Posts for: July, 2019
All-natural fruit juice with no additives: now what could be wrong with that? Nothing—unless your child is over-indulging. Too much of even natural fruit juice could increase their risk of tooth decay.
To understand why, we first need to look at the real culprit in tooth decay: mouth acid produced by oral bacteria as a byproduct of their digestion of sugar. Acid at high levels softens and erodes tooth enamel, which causes tooth decay. Acid levels can rise as populations of bacteria increase often fueled by sugar, one of bacteria's primary food sources.
And not just the added sugar found in soft drinks, snacks or candies—even fructose, the natural sugar found in fruit, can feed bacteria. To lower the risk of tooth decay, dentists recommend limiting the daily amount of sugar a child consumes, including natural fruit juices without added sugar.
That doesn't mean you should nix natural fruit juices altogether—they remain a good source of vitamins, minerals and other nutrients. But you'll need to keep your child's juice consumption within moderation.
As a guide, the American Academy of Pediatrics (AAP) has issued consumption recommendations for children regarding all-natural fruit juice. The academy recommends the following daily juice amounts by age:
- 7-18: 8 ounces (1 cup) or less;
- 4-6: 6 ounces or less;
- 1-3: 4 ounces or less;
- Under 1: No juice at all.
You can further reduce your child's decay risk by limiting their juice intake to mealtimes, a good practice with any sweetened beverage. Sipping through the day on juice or other sweetened beverages can cause some sugar to stay in the mouth over long periods. This can interfere with the natural ability of saliva to neutralize any acid buildup.
If you're wondering what children could drink instead of juice, low-fat or non-fat milk is an acceptable choice. But the most tooth-friendly liquid to drink is plain water. Drinking nature's hydrator is not only better for their overall health, by reducing the risk of tooth decay, it's also better for their teeth.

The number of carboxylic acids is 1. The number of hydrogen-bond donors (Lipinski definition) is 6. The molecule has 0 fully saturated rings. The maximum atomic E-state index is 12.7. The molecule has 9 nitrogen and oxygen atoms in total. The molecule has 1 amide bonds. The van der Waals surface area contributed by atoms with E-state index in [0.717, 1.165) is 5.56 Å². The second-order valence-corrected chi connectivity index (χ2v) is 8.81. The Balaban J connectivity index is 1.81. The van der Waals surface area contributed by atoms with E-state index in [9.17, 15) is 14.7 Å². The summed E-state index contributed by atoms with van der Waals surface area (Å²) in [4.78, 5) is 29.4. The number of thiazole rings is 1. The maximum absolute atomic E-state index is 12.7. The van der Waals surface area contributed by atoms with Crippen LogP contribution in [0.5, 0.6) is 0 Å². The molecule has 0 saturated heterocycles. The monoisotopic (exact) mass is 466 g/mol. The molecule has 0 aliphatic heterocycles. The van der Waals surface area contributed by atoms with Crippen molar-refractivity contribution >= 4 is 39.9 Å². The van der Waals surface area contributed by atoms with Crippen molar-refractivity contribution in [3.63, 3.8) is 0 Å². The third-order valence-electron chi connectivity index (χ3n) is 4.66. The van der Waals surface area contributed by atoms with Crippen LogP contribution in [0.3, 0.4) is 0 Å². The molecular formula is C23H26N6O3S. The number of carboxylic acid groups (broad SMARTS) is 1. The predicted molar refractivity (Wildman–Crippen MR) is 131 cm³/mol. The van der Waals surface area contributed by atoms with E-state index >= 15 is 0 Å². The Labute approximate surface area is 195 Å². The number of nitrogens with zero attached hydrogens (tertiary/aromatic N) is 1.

If you would like more information on how sugar can affect your child's dental health, please contact us or schedule an appointment for a consultation. You can also learn more about this topic by reading the Dear Doctor magazine article “Squeeze Out the Juice.”
Each year doctors treat about 150,000 new cases of severe facial pain. If you're one of those people, you don't have to suffer—there are ways to gain relief from these painful episodes.
Those recurring episodes are known as trigeminal neuralgia (TN). As the name implies, the source of the pain are the trigeminal nerves, which originate in the brain stem and extend on either side of the face. Each is divided into three branches (hence the "tri" in trigeminal) that serve the upper, middle and lower parts of the face and jaw.
TN can involve one or more of these branches, resulting in mild to severe pain that can last for several seconds. Jaw movements like chewing or speaking can trigger an episode, as well as a light touch to the face.
There are various proposed causes for TN, including links with inflammatory disorders like multiple sclerosis, which damages the insulating sheathing around nerve cells. The most common cause, though, appears to be a blood vessel pressing against the nerve. The compression causes hypersensitivity in that area of the nerve so that it transmits pain at the slightest sensation.
Other conditions like jaw joint pain disorders (TMD) or a dental abscess can cause similar pain symptoms, so it's important to get an accurate diagnosis. If your doctor does identify your condition as TN, you may then need a comprehensive approach to treatment involving a team of care providers, including your dentist.
For the most part, TN can be managed, beginning with the most conservative approach to gain relief, often with medications to block the nerve's pain signals to the brain or decrease abnormal nerve firings. If that proves insufficient, though, more intensive treatments are available.
One possible treatment for an impinging blood vessel is a microsurgical procedure to expose the affected nerve and relocate the vessel. While this can be effective, the surgery does carry some risk of facial numbness or decreased hearing. If the risks are too high for conventional surgery, an alternative procedure uses a precise beam of high-dose radiation to relieve the pressure from the vessel.
The most important thing to know about TN, though, is that it is possible to control it and relieve future pain episodes. If you're experiencing these symptoms, see your dentist or doctor for an exam and accurate diagnosis.
If you would like more information on trigeminal neuralgia, please contact us or schedule an appointment for a consultation. You can also learn more about this topic by reading the Dear Doctor magazine article “Trigeminal Neuralgia: A Nerve Disorder that Causes Facial Pain.”